What if you could double the productivity of your team members by video streaming your meetings or adding flash animation to your presentation at the same time?

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When you offer video as an alternative method of processing information to colleagues, there is a greater chance of retaining information because we recreate these stories into images in our minds.

For organizations that hold virtual meetings, it can also be an effective way to enhance performance during if people can see their colleagues in addition to flash animation or whatever form of video is provided during the meeting.

Is Visual Learning Better Than Other Learning Styles?

No, that is not the point. The goal here is to supplement your existing dominant learning style with visual learning so that you can experience a significant boost in how you process and use everyday information.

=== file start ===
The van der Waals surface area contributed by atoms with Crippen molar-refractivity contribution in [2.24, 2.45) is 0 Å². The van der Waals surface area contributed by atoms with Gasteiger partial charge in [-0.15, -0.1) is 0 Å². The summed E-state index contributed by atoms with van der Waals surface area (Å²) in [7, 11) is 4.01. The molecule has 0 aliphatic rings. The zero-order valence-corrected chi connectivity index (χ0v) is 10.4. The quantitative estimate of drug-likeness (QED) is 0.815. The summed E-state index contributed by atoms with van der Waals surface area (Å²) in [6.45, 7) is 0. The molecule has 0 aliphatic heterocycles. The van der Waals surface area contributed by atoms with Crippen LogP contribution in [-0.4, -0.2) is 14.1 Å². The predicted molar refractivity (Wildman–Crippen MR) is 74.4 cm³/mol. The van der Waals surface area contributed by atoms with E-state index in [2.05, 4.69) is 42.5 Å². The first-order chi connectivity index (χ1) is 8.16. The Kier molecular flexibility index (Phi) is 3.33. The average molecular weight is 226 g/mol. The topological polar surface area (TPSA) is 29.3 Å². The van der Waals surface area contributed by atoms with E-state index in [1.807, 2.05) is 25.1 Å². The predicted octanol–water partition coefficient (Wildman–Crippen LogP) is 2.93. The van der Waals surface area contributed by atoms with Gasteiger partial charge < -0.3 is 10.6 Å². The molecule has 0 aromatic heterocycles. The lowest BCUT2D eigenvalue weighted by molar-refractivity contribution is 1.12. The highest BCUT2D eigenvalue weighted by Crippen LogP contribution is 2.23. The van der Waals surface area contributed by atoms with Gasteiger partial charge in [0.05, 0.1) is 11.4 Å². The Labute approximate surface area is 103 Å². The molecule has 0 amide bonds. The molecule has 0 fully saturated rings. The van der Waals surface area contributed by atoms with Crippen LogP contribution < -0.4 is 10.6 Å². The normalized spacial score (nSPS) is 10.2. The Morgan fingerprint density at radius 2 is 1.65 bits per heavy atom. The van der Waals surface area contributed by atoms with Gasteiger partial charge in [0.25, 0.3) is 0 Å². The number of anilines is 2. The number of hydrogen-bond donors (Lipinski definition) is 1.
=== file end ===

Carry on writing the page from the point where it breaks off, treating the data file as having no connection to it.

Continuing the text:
You might discover that understanding scientific concepts are much easier after incorporating visual learning or that you’re able to understand your organization’s value when projected on a visual screen with charts and graphs.

The overall goal is to always be learning and to continue to leverage visual learning style in your career and business.

More About Learning Styles

Featured photo credit: Unsplash via unsplash.com

Reference

More by this author

Margaret Olatunbosun

Creative coach who teaches high-achievers how to thrive at the intersection of creativity, passion, and profit.

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Published on June 22, 2020

7 Characteristics of a Smart Auditory Learner

7 Characteristics of a Smart Auditory Learner